It's easy enough to understand why Netanyahu and his cabinet ministers keep saying publicly that they'll never give in to U.S. pressure. They want to minimize their political risk, and (as a recent Washington Post headline put it) "Netanyahu's Defiance of U.S. Resonates at Home; Polls Show Resistance to Settlement Freeze." But the words that count most are the ones exchanged among the diplomats behind the scenes -- where, according to all indications, some progress is being made toward compromise by Israelis as well as Arabs.
It's harder to understand why these reports of progress, and all the other encouraging signs of Israel concessions, are so widely overlooked by peace and justice activists. Perhaps the belief in Israeli intransigence heightens the sense of Israeli evil. And let's face it. The more evil the enemy in a moral battle, the more pleasure we may get in waging that battle. Perhaps some are even tempted by the lure of absolutism: If you are fighting an enemy that's absolutely evil, then you must be absolutely good.
But whatever the appeal of seeing Israel as immune to all pressure, it's a political mistake. Peace activists are most effective when they have an accurate assessment of the political realities they are dealing with. In this case, the reality is that the most crucial decisions will be made in the White House, not in Jerusalem or anywhere else.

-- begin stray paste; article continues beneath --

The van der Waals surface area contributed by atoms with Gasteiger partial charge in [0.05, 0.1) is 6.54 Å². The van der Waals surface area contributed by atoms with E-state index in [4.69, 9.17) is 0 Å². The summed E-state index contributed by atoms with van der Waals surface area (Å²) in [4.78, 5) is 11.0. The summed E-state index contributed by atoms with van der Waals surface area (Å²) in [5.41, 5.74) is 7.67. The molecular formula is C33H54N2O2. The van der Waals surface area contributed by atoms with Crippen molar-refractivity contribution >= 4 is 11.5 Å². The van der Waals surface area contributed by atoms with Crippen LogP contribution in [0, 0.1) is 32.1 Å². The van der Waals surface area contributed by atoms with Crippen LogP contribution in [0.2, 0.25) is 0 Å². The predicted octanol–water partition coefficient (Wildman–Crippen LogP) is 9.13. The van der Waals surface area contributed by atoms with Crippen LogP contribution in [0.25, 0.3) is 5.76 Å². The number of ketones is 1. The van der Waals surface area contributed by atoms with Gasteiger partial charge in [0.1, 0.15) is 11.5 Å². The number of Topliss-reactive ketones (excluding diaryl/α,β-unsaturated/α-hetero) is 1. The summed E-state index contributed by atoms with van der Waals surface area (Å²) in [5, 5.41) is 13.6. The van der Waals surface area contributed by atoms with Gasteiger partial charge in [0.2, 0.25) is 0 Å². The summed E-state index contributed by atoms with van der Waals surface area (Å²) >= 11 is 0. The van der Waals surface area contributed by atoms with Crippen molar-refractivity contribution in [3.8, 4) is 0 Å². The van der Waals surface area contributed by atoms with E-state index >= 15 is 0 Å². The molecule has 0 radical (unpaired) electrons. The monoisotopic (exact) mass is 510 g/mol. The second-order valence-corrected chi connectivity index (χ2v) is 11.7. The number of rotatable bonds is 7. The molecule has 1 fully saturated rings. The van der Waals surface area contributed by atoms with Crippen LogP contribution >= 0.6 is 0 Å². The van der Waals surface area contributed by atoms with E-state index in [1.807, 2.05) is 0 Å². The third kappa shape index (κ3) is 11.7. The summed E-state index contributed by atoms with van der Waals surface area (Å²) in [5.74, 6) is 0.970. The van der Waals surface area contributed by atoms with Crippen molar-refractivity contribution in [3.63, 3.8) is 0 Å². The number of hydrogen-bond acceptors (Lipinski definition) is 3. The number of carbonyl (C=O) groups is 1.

They certainly won't be made in the offices of AIPAC. Yes, the right-wing "pro-Israel" lobby does carry weight in Washington, though more on Capitol Hill than at the other end of Pennsylvania Avenue. But at both ends its clout is weakening -- not because AIPAC pushes any less, but because the peace movement, especially the Jewish-American peace movement, is pushing more. Groups like J Street, Brit Tzedek, and Americans for Peace Now are real players in the political game for the first time, and the rules of the game itself are changing accordingly.
The most important new rule is that the team that pushes hardest can win. On the Middle East as on health care reform, the White House has its finger up, checking the political breezes. What Howard Dean knows about health care is equally true for the Israel-Palestine conflict: We should not let public words fool us into think that the battle is over, when in fact it is really just beginning. The public words are invitations to all of us to work harder than ever to push the administration in the direction of peace and justice.